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Using Collaborative Bargaining to Develop Environmental Policy when Information is Private

by Bruce, Christopher and Jeremy Clark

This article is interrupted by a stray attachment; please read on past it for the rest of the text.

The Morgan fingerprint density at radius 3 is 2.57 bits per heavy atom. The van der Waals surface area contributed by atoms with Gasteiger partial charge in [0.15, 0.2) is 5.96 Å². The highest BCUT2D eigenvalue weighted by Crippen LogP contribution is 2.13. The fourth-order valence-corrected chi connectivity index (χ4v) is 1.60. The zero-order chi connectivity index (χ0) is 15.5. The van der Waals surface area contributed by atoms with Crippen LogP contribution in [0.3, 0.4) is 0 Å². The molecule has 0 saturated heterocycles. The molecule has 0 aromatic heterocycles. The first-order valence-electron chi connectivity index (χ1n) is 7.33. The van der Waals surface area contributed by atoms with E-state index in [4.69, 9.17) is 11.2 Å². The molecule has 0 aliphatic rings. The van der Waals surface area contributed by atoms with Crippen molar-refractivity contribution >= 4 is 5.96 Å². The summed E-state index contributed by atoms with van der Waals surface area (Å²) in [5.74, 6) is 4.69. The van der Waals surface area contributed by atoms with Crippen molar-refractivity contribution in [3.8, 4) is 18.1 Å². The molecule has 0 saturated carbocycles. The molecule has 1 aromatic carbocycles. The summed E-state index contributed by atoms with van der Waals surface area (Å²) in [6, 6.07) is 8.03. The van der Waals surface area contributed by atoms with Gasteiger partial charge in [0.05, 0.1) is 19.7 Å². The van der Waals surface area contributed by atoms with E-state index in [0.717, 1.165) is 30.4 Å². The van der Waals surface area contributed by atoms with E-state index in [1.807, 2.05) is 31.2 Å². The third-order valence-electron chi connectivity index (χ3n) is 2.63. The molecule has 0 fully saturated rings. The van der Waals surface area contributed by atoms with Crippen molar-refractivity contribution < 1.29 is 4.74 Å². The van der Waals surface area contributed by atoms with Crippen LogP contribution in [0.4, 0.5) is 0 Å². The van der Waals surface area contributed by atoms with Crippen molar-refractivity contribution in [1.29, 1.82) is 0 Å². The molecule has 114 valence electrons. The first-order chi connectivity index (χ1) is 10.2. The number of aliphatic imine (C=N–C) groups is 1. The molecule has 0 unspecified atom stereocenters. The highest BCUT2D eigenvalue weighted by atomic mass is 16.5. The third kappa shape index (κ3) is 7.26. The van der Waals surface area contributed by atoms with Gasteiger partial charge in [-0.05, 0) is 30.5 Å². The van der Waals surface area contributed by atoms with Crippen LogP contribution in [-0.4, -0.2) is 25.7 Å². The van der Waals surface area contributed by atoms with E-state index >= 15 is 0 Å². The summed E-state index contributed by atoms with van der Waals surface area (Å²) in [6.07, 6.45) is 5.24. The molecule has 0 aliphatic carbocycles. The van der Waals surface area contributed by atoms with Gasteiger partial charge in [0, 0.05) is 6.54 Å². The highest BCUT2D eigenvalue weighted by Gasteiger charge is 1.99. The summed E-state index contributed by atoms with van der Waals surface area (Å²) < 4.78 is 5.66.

In many cases governments invite interest groups to use collaborative bargaining to resolve environmental conflicts. If the parties fail to reach agreement, the government threatens to impose a backstop policy. Bargaining models have predicted that any agreements will be influenced, variously, by self-interest, equity, or entitlement (to the status quo). Although most such models assume that the parties are well informed about one another’s utility functions, this assumption conflicts with the reality of negotiations over environmental policy. We develop a laboratory experiment to investigate the impact of private information. Subjects who bargain under this constraint are almost as likely to reach (approximately efficient) agreements as those bargaining under full information. We also find that equity plays a less important role, and entitlement a more important role, under private information than under full information. There is only limited evidence to suggest that parties are drawn to the Nash bargain.

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